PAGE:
Churning Out Stars

W3 is an enormous stellar nursery about 6,200 light-years away in the Perseus Arm, one of the Milky Way galaxy’s main spiral arms, which hosts both low- and high-mass star formation. In this image from the Herschel space observatory, the low-mass forming stars are seen as tiny yellow dots embedded in cool red filaments, while the highest-mass stars — with greater than eight times the mass of our sun emit intense radiation, heating up the gas and dust around them and appearing here in blue.View Source

Kepler-186f, the First Earth-size Planet in the Habitable Zone (Artist’s Concept)

This artist’s concept depicts Kepler-186f, the first validated Earth-size planet to orbit a distant star in the habitable zone — a range of distance from a star where liquid water might pool on the planet’s surface. The discovery of Kepler-186f confirms that Earth-size planets exist in the habitable zones of other stars and signals a significant step closer to finding a world similar to Earth. View Source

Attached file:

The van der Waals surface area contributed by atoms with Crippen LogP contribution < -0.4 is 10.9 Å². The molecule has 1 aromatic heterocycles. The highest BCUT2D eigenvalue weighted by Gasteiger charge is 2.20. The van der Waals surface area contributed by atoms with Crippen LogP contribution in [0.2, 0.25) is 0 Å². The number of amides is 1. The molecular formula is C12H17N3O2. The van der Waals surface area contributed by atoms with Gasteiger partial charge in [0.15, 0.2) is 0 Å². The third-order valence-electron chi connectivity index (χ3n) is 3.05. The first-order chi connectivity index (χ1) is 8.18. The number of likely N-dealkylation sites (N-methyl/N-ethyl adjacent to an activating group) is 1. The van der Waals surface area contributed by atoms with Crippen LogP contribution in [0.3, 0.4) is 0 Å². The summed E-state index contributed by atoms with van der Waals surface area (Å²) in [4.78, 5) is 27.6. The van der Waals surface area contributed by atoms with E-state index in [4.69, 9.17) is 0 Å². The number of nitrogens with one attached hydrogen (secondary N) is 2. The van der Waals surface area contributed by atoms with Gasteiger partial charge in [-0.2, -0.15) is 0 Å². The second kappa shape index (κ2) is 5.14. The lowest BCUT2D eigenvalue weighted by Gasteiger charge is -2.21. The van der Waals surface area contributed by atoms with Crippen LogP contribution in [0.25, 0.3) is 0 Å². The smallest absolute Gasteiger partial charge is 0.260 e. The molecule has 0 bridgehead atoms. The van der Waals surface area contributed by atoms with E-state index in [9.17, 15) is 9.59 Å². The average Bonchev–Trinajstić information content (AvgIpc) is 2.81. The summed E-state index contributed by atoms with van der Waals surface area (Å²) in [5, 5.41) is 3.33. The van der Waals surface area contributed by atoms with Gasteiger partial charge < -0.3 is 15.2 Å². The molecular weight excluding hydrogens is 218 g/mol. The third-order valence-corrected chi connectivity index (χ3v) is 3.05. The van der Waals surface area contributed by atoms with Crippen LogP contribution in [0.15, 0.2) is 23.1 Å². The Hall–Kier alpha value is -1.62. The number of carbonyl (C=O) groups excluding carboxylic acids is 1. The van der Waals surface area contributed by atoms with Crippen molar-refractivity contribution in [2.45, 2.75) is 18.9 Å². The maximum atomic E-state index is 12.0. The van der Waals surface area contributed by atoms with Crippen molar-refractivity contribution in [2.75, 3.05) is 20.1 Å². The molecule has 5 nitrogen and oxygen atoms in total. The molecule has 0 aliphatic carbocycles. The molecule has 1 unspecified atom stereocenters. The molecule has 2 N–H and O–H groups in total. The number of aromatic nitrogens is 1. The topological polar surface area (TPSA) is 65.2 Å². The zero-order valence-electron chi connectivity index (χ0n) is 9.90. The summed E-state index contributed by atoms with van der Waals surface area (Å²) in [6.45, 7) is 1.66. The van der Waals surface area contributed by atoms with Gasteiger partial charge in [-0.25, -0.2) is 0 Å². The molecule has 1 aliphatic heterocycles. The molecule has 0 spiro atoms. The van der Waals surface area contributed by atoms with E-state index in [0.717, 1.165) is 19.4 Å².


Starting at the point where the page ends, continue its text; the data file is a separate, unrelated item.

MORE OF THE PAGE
Inside the Flame Nebula

This composite image shows one of the clusters, NGC 2024, which is found in the center of the so-called Flame Nebula about 1,400 light years from Earth. In this image, X-rays from Chandra are seen as purple, while infrared data from NASA’s Spitzer Space Telescope are colored red, green, and blue.View Source

Earth’s Atmospheric Layers